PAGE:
DEAR MISS LONELYHEARTS: I find myself in the middle of a lot of changes, divorce proceedings, custody issues, housing transition, losing friends I had as a married person. Like so many other people, I'm overwhelmed. Where are there inexpensive or free counselling services to help sort out this mess and get back to my life? My ex is doing a lot of trash-talking and I want to just move on. Our friends are running to me with every little tidbit he gives them. How can I get across I'd rather lose them as friends if that's all they want to talk about? My ex was a very abusive man and it seems he still harassing me by going through my friends now. -- Want my Life Back, Winnipeg
Dear Want My Life: Start with telling your friends that the subject is closed. You don't want to hear one single thing about your ex-husband from them again. As an alternative to intimate chatting, phone them for activities such as movies, concerts, sports, walks in a group, anything that is not overly intimate. You don't want to be face-to-face over a cup of coffee anymore. You will lose a few more of the gossipy friends, but they don't have your best interest at heart anyway. A healthy way to connect with new friends would be to join the Rebuilding When Your Relationship Ends program (204-775-3484) where you'll get to know new, understanding friends who are going through the same transition. Free walk-in counselling is available through Klinic, most churches, synagogues and temples offer free counselling. If you are working, your group insurance may pay for part or all of the cost of seeing a psychologist which can sometimes be the most beneficial situation for a suddenly single person who wants to make important changes.
Dear Miss Lonelyhearts: I can't stand my mother-in-law but she pretends to love me so she can be over here all the time seeing her sweet, darling youngest son. She really wishes I were dead. Well, not dead, just gone for good. What do you suggest? -- Fed Up To Here, St. Boniface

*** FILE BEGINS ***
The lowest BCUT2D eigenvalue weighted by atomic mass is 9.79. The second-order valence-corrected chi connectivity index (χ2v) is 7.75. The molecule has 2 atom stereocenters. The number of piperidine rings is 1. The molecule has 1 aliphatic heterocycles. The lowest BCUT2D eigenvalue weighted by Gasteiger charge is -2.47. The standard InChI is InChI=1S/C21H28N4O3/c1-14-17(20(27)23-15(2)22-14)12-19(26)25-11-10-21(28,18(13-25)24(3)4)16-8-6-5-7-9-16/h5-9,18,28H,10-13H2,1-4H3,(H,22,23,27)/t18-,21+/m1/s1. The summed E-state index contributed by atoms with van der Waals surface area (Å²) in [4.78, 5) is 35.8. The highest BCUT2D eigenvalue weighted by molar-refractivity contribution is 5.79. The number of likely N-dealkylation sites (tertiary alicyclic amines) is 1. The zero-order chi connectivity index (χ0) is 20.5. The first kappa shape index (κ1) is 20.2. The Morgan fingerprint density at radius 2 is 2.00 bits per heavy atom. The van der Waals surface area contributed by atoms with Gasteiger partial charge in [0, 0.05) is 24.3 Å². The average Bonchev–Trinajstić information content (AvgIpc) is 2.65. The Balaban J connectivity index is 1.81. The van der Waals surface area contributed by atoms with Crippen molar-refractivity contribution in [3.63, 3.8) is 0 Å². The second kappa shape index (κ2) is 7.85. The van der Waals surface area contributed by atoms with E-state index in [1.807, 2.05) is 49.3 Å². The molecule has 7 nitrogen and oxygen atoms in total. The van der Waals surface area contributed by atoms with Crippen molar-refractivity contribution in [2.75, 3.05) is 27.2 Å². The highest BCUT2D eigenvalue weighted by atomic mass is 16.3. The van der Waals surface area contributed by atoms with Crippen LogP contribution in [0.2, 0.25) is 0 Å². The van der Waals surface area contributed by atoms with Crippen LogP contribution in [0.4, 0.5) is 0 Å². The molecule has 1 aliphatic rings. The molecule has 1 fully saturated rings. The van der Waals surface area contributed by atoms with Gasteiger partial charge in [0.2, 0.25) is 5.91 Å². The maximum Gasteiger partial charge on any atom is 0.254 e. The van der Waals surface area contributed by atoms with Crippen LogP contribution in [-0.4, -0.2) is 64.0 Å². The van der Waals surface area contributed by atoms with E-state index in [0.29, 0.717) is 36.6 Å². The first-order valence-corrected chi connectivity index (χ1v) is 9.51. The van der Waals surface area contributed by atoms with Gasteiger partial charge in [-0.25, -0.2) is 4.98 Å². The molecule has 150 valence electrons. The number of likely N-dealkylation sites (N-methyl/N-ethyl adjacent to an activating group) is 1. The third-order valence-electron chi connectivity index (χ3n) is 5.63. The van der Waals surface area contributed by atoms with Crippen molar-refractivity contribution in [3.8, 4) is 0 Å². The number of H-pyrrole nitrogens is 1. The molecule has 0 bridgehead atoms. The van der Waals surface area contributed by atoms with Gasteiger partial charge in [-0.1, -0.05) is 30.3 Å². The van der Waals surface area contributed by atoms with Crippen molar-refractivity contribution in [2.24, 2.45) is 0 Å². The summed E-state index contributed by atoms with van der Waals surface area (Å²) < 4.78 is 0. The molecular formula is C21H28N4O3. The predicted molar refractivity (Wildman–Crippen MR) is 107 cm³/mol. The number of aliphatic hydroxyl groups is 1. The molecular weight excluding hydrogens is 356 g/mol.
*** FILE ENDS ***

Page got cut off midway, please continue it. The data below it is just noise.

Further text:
Dear Fed Up: Encourage your husband to start taking his mother out to dinner and concerts -- as much as once a week. Every time she gets to be alone with him is three times she won't show up at your door that week. She gets to drink her fill. She doesn't want to share him with you but she doesn't see any other choice. Does he like his mom? Maybe not, now that you're complaining about all her faults. But, listen to this: It would be good for him to not have to pay for his marriage by giving up his mother. Tell him you'd be really happy to see him take his mom out weekly or stay home with her and the grandchildren (if there are some) while you go out to a class or the gym. If his mother comments she never sees you any more, ignore the dig and say, "But isn't it great you get to see your son more often?" Invite her over for group dinners when you have extended family over. Even the presence of one other person will keep a difficult in-law on best behaviour.
Questions or comments? Please email firstname.lastname@example.org or send letters c/o Miss Lonelyhearts, 1350 Mountain Ave. Winnipeg R2X 3B6